In Liberia, SPARK focused on maintaining its support of entrepreneurs during the Ebola outbreak. Although most institutions were forced or decided to suspend their operations, SPARK did the opposite and expanded its range of activities for entrepreneurs to decrease the potential impact or even to create a positive impact in Ebola-struck communities through entrepreneurs. For more details, please consult the specific chapter dedicated to Liberia (4.3).
Occupied Palestinian Territories
In addition to its regular activities in the Occupied Palestinian Territories (OPT), SPARK began work on specific business start-up generation to encourage innovations in the water, sanitation and resource-management sectors in the West Bank. Together with our existing partners at BirZeit University and CEWAS, a Swiss sector-specific NGO, a pilot group of entrepreneurs has been supported in the generation of business ideas and prototypes, two of which have already begun operations.
The Israeli strikes on Gaza have also had an impact on SPARK’s activities with our local partner, Business and Technology Incubator (BTI). Not only was the incubator damaged, but the entrepreneurs were also unable to implement their business plans and had to postpone business enquiries coming from the market. Nevertheless, when the Israeli strikes ended, the BTI was quickly reconstructed with SPARK’s support and was able to continue supporting the businesses, with relatively good results despite the disruption.
SPARK has piloted new programmes and partners in Rwanda this year. An authentic learning-by-doing experience was established on how to start and manage a business practically rather than through classroom-based training. Five students from the Tourism Business University started a snack business using their university restaurant kitchen. The business has kicked off, giving members the chance to build skills for their lifetime. This “Youth Enterprise” SPARK Solution is being refined for further rollout in 2015.
SPARK started supporting Association des Etudiants et Éleves Rescapés du Genocide (Association of Student Survivors of Genocide in Rwanda; AERG), to assist young survivors with their reintegration into society, restoring their faith after the tragedy of genocide and assisting them to design a better future through entrepreneurship. As a committed new partner, AERG brought about several successes, including helping young people to access finance and grow their businesses.
Furthermore, a loan-guarantee scheme has been established in collaboration with the Kenyan Commercial Bank. Mr Bwanalege Patrick, a resident of the Nyagatare District and winner of the local SPARK Business Plan Competition, received 5 million Rwandan francs through this fund. This enabled him to start a bakery business, where he currently employs eight people.
As part of MFS II, Local Advisory Councils (LAC) and Programme Advisory Councils (PAC) are hosted annually to gather direct feedback on SPARK’s relationships with its local partners and the direction of programming for each programme country. As it was the fourth year of the MFS II programme, this year’s meetings focused on advancing implementation power, better collaboration among local partners and improving the organisational and financial sustainability strategies of local partners. An important discussion point at the PAC meeting was the issue of post-MFS II sustainability for our local partners. Two notable and illustrative action points from the discussions were:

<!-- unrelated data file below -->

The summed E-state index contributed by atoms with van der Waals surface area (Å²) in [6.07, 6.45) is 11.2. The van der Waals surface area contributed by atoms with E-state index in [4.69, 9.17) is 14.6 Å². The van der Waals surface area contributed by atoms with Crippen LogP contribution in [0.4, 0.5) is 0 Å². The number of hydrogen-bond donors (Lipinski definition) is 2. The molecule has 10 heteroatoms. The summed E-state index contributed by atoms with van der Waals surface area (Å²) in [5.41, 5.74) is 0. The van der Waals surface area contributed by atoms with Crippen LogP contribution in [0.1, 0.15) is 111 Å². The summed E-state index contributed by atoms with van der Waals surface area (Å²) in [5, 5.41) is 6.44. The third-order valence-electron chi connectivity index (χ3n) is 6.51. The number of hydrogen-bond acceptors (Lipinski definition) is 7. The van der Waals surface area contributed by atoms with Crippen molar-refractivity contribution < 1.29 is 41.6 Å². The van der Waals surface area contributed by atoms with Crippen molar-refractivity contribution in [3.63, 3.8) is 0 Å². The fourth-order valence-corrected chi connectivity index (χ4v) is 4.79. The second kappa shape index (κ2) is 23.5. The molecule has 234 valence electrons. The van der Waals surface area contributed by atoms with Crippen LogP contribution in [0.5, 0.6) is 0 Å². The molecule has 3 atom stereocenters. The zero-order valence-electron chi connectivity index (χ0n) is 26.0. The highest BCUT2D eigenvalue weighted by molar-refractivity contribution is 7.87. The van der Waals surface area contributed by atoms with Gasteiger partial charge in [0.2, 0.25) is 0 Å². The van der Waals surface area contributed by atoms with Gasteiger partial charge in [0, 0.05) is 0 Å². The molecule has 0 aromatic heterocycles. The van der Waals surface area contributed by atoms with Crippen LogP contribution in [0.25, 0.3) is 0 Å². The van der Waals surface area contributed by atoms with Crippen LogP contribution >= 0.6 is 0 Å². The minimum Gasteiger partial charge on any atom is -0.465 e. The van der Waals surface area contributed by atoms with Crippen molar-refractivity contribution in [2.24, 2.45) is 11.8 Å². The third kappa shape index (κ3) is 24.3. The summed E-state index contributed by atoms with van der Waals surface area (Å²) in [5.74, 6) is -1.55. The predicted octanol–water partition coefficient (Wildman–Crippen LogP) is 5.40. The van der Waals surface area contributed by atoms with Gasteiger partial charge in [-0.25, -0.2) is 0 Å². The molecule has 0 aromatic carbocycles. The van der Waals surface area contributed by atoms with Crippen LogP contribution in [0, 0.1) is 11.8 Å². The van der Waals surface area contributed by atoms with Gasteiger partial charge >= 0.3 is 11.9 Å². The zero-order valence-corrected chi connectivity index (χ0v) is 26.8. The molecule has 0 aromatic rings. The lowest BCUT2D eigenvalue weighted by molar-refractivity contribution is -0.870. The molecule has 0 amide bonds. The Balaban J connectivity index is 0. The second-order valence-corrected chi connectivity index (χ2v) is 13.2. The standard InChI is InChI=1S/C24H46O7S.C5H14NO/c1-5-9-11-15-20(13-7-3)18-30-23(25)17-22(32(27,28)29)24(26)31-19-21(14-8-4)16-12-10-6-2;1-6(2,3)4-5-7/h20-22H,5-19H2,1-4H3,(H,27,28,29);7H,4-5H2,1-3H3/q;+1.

As part of MFS II – and funded with MFS II resources – SPARK organised the second edition of its IGNITE! Conference and a series of expert meetings on various aspects of entrepreneurship development in FCAS.
IGNITE! Conference 2014
The second IGNITE! Conference took place on 19 November 2014 and successfully built on the format of the first edition. Under the theme “Entrepreneurship Development for Stability in Fragile and Conflict Affected States”, 256 participants – almost twice as many as in the first edition – gathered in the Beurs van Berlage in Amsterdam to discuss how to best create economic opportunities for marginalised people in FCAS. The participants, ranging from entrepreneurs to NGO professionals, from policy makers to academic researchers as well as university students, contributed to an intense day of discussions, workshops and presentations.
The Dutch Minister of Foreign Trade and Development Cooperation, Lilianne Ploumen, opened the conference. After her, speakers from UNDP Rural Entrepreneurship Project Burundi, International Labour Organization (ILO), Silatech, Heineken/Brarudi, International Finance Corporation (IFC), Conflict Affected States in Africa (CASA), Clingendael Institute, The Hague Institute, UN Global Compact, Fairphone, Cordaid, SpringFactor, XSML Capital, Netherlands African Business Council (NABC), and PUM Netherlands Senior Experts used the platform to discuss how job creation can contribute to a sustainable economic and politically stable environment.